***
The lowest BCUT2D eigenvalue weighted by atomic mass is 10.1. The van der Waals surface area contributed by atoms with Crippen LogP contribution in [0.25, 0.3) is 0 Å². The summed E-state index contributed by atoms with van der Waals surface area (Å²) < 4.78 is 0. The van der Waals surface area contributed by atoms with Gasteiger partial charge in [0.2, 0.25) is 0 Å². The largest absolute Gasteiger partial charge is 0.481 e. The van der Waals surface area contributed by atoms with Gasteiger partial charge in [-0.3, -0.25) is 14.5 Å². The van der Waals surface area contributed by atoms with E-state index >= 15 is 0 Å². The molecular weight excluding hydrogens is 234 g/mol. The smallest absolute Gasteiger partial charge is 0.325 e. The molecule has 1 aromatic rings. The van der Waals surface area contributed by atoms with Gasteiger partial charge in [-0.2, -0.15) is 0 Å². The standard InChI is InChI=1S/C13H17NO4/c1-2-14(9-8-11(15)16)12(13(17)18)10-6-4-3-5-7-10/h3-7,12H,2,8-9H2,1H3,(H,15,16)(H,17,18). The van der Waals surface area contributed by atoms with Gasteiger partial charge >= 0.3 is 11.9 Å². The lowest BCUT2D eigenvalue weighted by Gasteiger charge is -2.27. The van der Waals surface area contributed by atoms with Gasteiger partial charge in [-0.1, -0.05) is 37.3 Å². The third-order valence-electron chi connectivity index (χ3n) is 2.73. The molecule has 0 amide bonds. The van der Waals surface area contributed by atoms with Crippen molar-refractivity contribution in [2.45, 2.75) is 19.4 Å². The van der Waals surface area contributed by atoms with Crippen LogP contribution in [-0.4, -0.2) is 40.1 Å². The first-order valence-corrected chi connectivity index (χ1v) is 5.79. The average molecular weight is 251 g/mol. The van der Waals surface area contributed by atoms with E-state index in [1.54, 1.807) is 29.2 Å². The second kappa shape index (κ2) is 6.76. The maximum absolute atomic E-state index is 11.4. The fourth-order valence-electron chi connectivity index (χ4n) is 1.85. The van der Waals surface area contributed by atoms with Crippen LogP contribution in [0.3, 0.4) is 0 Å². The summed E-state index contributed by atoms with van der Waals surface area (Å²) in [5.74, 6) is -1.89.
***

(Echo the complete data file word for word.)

The lowest BCUT2D eigenvalue weighted by atomic mass is 10.1. The van der Waals surface area contributed by atoms with Crippen LogP contribution in [0.25, 0.3) is 0 Å². The summed E-state index contributed by atoms with van der Waals surface area (Å²) < 4.78 is 0. The van der Waals surface area contributed by atoms with Gasteiger partial charge in [0.2, 0.25) is 0 Å². The largest absolute Gasteiger partial charge is 0.481 e. The van der Waals surface area contributed by atoms with Gasteiger partial charge in [-0.3, -0.25) is 14.5 Å². The van der Waals surface area contributed by atoms with E-state index >= 15 is 0 Å². The molecular weight excluding hydrogens is 234 g/mol. The smallest absolute Gasteiger partial charge is 0.325 e. The molecule has 1 aromatic rings. The van der Waals surface area contributed by atoms with Gasteiger partial charge in [-0.2, -0.15) is 0 Å². The standard InChI is InChI=1S/C13H17NO4/c1-2-14(9-8-11(15)16)12(13(17)18)10-6-4-3-5-7-10/h3-7,12H,2,8-9H2,1H3,(H,15,16)(H,17,18). The van der Waals surface area contributed by atoms with Gasteiger partial charge >= 0.3 is 11.9 Å². The lowest BCUT2D eigenvalue weighted by Gasteiger charge is -2.27. The van der Waals surface area contributed by atoms with Gasteiger partial charge in [-0.1, -0.05) is 37.3 Å². The third-order valence-electron chi connectivity index (χ3n) is 2.73. The molecule has 0 amide bonds. The van der Waals surface area contributed by atoms with Crippen molar-refractivity contribution in [2.45, 2.75) is 19.4 Å². The van der Waals surface area contributed by atoms with Crippen LogP contribution in [-0.4, -0.2) is 40.1 Å². The first-order valence-corrected chi connectivity index (χ1v) is 5.79. The average molecular weight is 251 g/mol. The van der Waals surface area contributed by atoms with E-state index in [1.54, 1.807) is 29.2 Å². The second kappa shape index (κ2) is 6.76. The maximum absolute atomic E-state index is 11.4. The fourth-order valence-electron chi connectivity index (χ4n) is 1.85. The van der Waals surface area contributed by atoms with Crippen LogP contribution in [0.3, 0.4) is 0 Å². The summed E-state index contributed by atoms with van der Waals surface area (Å²) in [5.74, 6) is -1.89.